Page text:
The Utah State House and Senate unanimously passed a bill aimed at preventing parents from being punished for child neglect if they allow youngsters who have demonstrated maturity to do things such as visit a playground without parental guidance, ride a bike to school without supervision or remain in the car when out running errands with mom or dad.
These and similar actions on the part of parents have recently been scrutinized in various parts of the country, which has led to the question of whether or not such activities should be classified as child neglect. The law takes effect on May 8th, 2018, and is referred to as the “Free-Range Parenting Bill.” It was signed into law by Governor Gary Herbert on March 23rd, 2018.
The sponsor of the bill, Republican Representative Brad Daw, stated that although parents in Utah have not been investigated for neglect for allowing their youngsters to participate in the aforementioned activities, he is concerned that the trend of tighter controls on children’s freedoms may lead to such action in his state.
Daw cited instances in other areas of the country where authorities were called merely because a girl was seen waiting in an automobile for her mother who was in a store, and a boy who was observed playing basketball unsupervised at the end of a cul-de-sac.
Free-Range Parenting is a term created by parents whose goal is to raise self-sufficient children, who learn about certain dangers by specific ages and act responsibly without continuous parental supervision. However, fierce controversy surrounds what constitutes an appropriate amount of freedom for a child and the age at which such freedoms should be granted.
Democrat Senator, Luz Escamilla, said she is relieved that individuals report unsupervised or neglected youngsters, though she acknowledges that some reports may be overzealous.
Some individuals claim that “Free-Range Parenting” is simply the way children have always been raised until society went “overboard” with regard to child safety issues and began citing negligence if a parent allowed a child to walk to a friend’s house alone or play in a park without a parent.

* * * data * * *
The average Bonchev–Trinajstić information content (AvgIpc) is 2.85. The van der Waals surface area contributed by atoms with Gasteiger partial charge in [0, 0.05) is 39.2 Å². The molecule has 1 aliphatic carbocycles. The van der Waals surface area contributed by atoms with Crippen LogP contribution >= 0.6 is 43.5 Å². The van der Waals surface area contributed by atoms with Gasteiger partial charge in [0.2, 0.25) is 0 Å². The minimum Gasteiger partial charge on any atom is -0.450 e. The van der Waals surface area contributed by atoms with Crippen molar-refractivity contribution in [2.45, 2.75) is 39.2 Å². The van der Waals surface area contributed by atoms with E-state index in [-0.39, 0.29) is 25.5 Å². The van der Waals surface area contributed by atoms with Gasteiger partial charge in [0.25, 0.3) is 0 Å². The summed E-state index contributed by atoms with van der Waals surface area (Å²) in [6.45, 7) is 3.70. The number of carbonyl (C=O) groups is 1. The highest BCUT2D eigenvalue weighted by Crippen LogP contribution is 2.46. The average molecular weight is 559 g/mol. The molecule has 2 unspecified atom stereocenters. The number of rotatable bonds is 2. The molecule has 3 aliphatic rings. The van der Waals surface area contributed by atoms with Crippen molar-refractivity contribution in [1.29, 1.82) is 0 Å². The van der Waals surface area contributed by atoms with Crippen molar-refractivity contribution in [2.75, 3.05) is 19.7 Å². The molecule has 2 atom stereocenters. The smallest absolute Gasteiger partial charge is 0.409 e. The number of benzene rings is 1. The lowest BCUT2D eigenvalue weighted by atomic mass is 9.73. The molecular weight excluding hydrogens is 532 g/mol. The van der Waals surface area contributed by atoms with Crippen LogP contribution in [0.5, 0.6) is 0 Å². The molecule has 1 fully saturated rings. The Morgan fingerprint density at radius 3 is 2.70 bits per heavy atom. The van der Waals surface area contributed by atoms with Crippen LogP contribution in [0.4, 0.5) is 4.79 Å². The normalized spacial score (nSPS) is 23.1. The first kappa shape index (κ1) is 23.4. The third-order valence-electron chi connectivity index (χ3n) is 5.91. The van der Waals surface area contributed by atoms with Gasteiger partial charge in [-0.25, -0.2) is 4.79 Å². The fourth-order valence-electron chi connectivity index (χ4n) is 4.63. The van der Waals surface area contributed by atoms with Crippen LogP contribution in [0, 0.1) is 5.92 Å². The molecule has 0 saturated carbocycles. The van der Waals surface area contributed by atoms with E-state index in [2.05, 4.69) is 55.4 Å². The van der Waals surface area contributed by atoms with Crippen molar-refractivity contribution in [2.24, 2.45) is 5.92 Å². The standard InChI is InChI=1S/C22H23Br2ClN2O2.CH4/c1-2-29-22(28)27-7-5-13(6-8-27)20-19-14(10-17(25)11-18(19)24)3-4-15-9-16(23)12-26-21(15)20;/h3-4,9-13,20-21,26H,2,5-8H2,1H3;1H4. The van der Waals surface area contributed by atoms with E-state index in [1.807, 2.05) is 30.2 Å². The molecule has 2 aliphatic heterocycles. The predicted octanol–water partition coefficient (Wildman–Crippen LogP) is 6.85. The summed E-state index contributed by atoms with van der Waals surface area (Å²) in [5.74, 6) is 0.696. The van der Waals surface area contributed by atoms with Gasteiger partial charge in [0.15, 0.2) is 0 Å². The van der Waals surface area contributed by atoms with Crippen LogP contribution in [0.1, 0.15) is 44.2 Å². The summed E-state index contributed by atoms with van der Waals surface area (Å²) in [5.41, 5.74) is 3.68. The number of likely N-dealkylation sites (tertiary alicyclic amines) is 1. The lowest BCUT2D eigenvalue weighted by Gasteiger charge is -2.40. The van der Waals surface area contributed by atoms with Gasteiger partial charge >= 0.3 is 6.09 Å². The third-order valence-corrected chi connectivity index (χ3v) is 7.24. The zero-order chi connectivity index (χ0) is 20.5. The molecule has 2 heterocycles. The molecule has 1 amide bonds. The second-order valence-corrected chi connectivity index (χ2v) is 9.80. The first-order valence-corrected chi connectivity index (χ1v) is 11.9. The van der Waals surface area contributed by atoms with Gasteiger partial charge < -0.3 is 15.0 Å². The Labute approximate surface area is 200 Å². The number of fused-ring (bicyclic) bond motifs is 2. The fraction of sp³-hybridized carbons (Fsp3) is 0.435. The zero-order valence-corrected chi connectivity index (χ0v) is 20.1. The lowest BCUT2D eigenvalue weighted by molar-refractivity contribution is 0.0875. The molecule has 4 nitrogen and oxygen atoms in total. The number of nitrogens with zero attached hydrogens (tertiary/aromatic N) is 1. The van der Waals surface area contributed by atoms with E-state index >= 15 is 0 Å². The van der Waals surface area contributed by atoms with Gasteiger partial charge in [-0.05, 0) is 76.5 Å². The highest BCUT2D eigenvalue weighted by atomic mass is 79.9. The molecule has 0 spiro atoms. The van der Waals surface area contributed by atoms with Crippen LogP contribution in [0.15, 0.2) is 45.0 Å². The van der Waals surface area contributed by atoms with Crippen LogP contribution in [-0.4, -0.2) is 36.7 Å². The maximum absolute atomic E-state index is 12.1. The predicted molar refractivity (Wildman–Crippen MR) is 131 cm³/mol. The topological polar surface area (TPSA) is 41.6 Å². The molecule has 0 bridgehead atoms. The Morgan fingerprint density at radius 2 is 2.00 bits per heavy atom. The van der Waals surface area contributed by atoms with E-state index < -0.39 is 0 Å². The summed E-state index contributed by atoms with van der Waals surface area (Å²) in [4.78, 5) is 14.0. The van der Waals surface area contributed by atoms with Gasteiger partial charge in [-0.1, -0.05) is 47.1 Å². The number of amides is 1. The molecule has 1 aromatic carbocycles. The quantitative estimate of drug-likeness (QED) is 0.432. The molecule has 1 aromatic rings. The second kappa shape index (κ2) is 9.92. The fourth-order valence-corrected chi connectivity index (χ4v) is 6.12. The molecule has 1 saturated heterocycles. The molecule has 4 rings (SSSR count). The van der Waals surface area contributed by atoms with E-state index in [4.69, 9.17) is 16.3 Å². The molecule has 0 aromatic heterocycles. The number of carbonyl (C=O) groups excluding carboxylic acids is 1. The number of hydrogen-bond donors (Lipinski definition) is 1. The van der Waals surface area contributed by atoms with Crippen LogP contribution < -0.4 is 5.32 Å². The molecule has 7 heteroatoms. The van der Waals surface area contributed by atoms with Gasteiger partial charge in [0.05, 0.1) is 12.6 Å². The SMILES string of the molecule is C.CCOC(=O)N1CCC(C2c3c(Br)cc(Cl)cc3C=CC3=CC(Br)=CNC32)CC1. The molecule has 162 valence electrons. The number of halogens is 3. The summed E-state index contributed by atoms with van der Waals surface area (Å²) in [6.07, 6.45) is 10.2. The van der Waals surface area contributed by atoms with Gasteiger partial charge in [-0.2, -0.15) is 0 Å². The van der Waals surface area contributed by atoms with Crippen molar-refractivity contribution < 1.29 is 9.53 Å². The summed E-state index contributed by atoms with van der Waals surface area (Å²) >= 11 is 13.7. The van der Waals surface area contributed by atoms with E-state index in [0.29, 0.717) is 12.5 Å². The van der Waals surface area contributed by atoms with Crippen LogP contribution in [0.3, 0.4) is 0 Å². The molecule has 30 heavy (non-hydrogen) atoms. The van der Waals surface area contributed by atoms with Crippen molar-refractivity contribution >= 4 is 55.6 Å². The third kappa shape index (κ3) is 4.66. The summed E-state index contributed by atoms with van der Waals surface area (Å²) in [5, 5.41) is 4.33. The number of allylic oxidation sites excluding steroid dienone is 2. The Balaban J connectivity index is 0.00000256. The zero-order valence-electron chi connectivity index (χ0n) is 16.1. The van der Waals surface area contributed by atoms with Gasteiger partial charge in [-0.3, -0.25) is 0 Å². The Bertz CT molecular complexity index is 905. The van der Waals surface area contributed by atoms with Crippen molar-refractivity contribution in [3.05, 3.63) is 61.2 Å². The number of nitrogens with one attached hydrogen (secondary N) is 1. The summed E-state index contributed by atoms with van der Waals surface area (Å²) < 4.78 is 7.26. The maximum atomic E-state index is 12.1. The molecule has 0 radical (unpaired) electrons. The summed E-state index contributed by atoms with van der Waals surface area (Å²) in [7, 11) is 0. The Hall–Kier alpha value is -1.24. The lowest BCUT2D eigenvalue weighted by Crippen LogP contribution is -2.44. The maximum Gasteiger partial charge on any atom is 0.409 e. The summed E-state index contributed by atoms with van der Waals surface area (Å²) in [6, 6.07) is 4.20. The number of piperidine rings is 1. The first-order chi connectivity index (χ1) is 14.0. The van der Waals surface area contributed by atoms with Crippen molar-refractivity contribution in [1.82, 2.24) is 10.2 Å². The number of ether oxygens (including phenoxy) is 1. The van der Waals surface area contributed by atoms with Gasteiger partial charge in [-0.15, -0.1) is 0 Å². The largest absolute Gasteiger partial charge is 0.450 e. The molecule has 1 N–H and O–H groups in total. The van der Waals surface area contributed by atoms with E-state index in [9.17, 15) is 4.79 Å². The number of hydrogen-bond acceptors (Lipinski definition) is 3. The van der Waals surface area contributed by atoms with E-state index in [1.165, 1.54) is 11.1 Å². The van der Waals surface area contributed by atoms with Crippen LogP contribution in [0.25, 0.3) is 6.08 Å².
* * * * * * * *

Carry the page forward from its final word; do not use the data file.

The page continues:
Some proponents of the law regard it as a preventative action and argue that having such legislation in place prevents parents from being arrested, fined, or having their children removed from their home under wrongful circumstances.
Others question whether this law is truly necessary. For example, Salt Lake County District Attorney, Sim Gill, has stated that authorities in Utah have no plans to micromanage parents. However, he believes that the law has the potential to become a loophole for parents in child negligence cases and that allowing children to look after themselves in certain situations is often dangerous.
Republican Senator, Lincoln Fillmore, states that these concerns are addressed by specifying that youngsters must have the maturity to engage in certain activities without placing themselves at risk. Specific ages are not cited in the bill, which allows authorities to handle possible neglect or abuse on a case-by-case basis.
Utah is currently the only state to have signed the Free-Range Parenting Bill into law. A similar bill was taken into consideration by Arkansas lawmakers in 2017, but it was rejected. It remains to be seen if other states throughout the country will adopt this or similar laws concerning unsupervised children’s activities and the role of parents in their level of freedom.